December normally marks the beginning of the winter Sheepshead season. Southern Sheepshead (Archosargus probatocephalus) a member of the Porgies (Sparidae) family, are an almost exclusively southern species ranging from the mid-Atlantic to Texas. Also known as “Convicts”, “Heads”, “Bait Stealers” “7 Stripe Jetty Snapper” are among the most challenging fish to catch for coastal anglers. During summer months Sheepshead congregate around inshore structure such as bridge pilings, docks, downed trees, and anywhere barnacle growth is found. In the fall “Heads” begin staging up on structure in the mouth of creeks and sounds. These pre-winter Sheepshead primarily feed on bivalves and crustaceans. Once the winter temperatures are in place Sheepshead migrate to near shore reefs in search of warmer water and remain until early spring spawning takes place.
Most any regular fishermen of Sheepshead will claim to have the “secret” bait and rig for big Heads. What ever the special technique is it usually involves some variation of the following methods. Preferred Sheepshead baits include shrimp, sand fleas (mole crabs), oysters, clams, fiddler crabs, and mollusc. However, Fiddler Crabs are usually considered the best bait and for some reason the big purple fiddlers are the most popular among saltwater anglers. Other well known baits include: sea urchins if you can get them and #1; mollusk (sea snails) known as periwinkles or winkles as the top unknown Sheepshead candy. Periwinkles can be found on sea walls, jetty rocks, and the marsh grass of inter-tidal zones. Winkles sometimes live in small tide pools and may also be found in muddy habitats such as estuaries, and in depths of up to 180 feet.
Tips and Tactics
Many fishermen carry a straight hoe to scrap barnacles off the piling sides. This in effect is ringing the dinner bell for the Sheepies with chosen baits presented next. It is also a good idea to have boat bumpers if fishing under bridges or next to piers and bridge pilings. Sheepshead are known as “Convicts” for their stripes and “Bait Stealers” for their subtle bite. Due to a very strong, tough mouth full of crushers and teeth, a small very sharp hook is normally used with no less than a 20 lb fluorocarbon leader. Monofiliment line will work in a pinch but fluorocarbon is better. Locating Sheepshead with a boat is not a difficult process: Fishermen generally look for rocky or shell bottoms, trees, jetties, or the pilings of bridges and piers. With an average Sheepshead weight of 3 to 4 lb, fish of 10, 15, or 20lbs+ are also not uncommon. A good GPS unit is basically a requirement if heading to any of the near shore artificial or natural reefs. Many locations also require the use of a reef anchor for these areas.
Coastal Tide Stages
While Sheepshead like many other fish can be caught on most any tide cycle that includes moving water, the strongest currents occur on new and full moon phases. It is common practice to avoid slack tide and dead high tide; although these tide stages can make keeping your bait in the target area easier. However, during moving tides one may also fish behind structure in the eddy allowing a vertical presentation to remain in place. While most fishermen these days use a Carolina rig or Grouper rig, the classic approach is to use a long cane pole with an egg sinker and the bait at the bottom on a Owner Gorilla Light 1/0, standard O’Shaughnessy 2/0 J hook or similar. Made of either cane, fiberglass, or graphite, the cane pole is probably the best inshore outfit for its sensitivity and lack of line play. When using a cane pole, keep the line no longer than the cane itself. Make your line about three-quarters the length of the cane pole. That will allow you to lift the fish to the surface, and even with the pole bent over, the “heads” will be on the water surface next to the boat. However, with patience and plenty of bait any rig can catch Sheepshead. Near shore reef action will require more line than one has on a cane pole. A 4000-6000 open faced spinning reel spooled with 80lb braided main line and joined uni to uni knot to a 3 ft 25lb shock leader is my preferred rod and reel setup. However, many anglers find that using a swivel and weight above the leader will reduce much line twist that happens when the bait spins around in the current. I use a 16′ Uncle Bucks Deluxe Crappie pole and it has no problems getting the bait vertical or reaching the bridge piles. I also hook my fiddlers through the bottom back leg and the strong claw facing out, concealing the tip of the 1/0 J-hook.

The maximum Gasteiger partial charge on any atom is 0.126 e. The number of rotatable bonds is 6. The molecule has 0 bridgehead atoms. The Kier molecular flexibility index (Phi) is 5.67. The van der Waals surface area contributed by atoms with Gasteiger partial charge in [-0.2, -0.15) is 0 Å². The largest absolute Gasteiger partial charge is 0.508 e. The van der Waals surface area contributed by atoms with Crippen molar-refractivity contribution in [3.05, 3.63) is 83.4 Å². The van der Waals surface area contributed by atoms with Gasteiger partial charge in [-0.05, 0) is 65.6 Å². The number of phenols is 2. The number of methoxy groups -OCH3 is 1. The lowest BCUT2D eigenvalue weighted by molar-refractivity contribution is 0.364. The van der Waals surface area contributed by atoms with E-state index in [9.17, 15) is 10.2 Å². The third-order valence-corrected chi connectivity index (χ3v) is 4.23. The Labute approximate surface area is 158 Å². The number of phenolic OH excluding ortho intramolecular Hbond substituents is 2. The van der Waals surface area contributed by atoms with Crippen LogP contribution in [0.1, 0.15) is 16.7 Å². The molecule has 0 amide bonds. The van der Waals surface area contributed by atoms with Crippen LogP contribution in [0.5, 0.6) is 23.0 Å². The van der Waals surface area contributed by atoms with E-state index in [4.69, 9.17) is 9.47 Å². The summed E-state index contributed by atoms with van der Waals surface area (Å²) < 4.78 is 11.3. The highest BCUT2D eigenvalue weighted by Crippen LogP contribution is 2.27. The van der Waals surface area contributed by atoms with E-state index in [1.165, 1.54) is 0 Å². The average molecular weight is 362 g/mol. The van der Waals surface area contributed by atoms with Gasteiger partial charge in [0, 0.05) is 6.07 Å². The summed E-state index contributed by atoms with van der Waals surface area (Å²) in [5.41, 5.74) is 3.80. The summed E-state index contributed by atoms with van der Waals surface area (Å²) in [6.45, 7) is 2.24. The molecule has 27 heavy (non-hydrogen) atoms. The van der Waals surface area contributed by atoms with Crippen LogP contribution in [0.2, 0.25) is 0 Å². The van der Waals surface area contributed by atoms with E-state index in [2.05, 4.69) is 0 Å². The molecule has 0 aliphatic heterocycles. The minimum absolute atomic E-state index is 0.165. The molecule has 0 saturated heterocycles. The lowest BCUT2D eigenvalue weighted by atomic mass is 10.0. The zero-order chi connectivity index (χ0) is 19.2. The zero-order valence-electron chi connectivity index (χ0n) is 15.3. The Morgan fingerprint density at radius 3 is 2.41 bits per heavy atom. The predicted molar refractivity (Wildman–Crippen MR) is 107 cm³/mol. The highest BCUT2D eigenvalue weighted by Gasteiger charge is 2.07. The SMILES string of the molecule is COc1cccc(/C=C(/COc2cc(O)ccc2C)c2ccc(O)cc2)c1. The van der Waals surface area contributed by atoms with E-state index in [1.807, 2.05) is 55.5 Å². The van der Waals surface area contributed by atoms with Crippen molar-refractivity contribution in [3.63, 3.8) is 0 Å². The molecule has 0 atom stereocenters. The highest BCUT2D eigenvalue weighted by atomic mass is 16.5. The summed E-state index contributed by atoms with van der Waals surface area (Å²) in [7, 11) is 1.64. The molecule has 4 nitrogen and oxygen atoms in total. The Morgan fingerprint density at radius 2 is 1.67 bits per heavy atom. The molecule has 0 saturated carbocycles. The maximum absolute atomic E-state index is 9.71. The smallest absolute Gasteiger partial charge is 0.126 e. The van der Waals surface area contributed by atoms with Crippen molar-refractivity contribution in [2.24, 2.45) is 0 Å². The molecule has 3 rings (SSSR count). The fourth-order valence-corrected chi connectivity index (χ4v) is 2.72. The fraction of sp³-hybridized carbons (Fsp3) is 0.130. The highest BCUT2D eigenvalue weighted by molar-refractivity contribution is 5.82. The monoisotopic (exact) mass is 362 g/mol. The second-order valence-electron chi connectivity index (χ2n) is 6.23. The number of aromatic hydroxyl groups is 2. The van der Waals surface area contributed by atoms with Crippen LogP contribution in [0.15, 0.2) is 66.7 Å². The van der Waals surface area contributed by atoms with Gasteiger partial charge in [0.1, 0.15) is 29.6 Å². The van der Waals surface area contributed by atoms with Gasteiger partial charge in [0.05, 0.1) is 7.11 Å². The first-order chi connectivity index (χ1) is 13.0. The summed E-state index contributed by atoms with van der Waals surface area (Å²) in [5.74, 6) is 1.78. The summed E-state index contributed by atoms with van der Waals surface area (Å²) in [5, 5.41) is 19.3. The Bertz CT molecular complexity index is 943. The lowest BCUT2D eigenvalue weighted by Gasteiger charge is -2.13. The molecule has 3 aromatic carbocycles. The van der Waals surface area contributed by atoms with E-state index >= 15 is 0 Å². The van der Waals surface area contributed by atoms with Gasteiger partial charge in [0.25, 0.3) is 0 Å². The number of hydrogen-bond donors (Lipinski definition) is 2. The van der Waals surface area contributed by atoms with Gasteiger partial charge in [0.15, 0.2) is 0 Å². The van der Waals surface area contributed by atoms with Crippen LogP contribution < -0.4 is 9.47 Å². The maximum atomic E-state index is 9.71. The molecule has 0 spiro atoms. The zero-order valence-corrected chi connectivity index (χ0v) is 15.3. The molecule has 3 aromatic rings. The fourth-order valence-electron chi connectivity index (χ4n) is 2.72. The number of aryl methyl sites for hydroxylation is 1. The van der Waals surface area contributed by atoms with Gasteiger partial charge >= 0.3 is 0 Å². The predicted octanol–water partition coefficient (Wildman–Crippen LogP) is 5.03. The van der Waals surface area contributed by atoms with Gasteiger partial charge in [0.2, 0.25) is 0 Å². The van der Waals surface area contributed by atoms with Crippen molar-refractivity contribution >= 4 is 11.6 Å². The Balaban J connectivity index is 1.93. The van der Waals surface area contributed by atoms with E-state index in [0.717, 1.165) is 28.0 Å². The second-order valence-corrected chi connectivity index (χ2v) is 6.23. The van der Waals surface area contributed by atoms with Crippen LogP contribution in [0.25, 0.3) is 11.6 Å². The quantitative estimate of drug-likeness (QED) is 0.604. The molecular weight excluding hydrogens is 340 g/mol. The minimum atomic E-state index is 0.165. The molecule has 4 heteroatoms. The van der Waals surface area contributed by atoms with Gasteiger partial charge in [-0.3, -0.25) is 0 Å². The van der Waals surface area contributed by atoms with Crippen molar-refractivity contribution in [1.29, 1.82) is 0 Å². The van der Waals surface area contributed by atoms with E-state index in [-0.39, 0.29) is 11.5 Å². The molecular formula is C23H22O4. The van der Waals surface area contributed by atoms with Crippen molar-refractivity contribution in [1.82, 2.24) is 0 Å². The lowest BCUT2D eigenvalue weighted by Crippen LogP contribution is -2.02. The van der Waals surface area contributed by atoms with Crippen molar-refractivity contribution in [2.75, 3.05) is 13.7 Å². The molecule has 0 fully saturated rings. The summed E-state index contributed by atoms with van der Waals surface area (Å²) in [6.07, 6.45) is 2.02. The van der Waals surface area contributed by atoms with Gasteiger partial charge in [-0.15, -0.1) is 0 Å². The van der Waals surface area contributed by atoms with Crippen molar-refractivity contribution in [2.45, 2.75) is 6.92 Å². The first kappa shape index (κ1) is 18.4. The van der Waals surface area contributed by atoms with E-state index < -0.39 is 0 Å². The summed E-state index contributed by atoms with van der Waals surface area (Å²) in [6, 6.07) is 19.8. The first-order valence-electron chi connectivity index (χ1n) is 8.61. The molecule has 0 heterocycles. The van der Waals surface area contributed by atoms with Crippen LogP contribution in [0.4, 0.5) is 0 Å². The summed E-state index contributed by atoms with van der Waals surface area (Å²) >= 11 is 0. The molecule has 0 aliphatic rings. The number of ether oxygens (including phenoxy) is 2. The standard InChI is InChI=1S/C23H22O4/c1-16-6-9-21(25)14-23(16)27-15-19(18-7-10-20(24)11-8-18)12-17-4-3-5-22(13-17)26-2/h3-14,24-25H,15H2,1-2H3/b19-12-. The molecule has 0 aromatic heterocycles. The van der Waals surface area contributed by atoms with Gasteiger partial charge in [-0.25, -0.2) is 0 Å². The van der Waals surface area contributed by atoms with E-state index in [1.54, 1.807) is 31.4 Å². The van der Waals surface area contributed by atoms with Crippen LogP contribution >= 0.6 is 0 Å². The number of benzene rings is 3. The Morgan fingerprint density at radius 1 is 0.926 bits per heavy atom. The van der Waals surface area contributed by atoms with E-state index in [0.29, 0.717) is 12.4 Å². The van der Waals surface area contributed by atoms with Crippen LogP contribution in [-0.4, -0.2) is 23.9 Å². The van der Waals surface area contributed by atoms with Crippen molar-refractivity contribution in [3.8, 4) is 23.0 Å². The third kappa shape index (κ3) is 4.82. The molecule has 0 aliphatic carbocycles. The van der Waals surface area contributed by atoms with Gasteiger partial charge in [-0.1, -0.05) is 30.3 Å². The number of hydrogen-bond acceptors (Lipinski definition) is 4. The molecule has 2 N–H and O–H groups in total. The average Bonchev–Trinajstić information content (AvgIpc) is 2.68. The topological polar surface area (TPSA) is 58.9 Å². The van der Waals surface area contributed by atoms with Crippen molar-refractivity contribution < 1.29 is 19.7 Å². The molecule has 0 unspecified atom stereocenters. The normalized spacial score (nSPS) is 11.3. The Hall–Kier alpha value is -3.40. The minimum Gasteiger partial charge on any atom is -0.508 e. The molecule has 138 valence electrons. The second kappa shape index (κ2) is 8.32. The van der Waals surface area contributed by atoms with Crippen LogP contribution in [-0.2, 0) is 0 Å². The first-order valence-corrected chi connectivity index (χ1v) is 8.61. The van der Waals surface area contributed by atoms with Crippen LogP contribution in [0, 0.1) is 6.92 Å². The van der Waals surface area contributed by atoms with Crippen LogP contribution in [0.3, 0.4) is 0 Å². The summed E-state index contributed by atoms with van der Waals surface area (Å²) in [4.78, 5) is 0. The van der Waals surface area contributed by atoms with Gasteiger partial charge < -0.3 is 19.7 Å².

Sheepshead are not strikers they are grazers so “normally” there is no aggressive strike that can be felt. The trick to catching Sheepshead consistently is not to set the hook but to slightly lift the rod tip while feeling for any resistance at all. If any is felt then most likely you have a Sheepshead sucking on your bait. Continue “lifting” the rod tip and begin reeling. The fish will try to get away with the meal and most of the time set the hook for you. Some caution: Keep your finger away from the Sheepshead teeth. A Sheepshead can and will bite your hook in half; imagine what your finger will look like. Also a good deal of respect should be given to the fins which are very thick and needle sharp. Once cleaned many fishermen prefer to trim the dark bloodline from the fillet before cooking. Kill’em and Grill’em.
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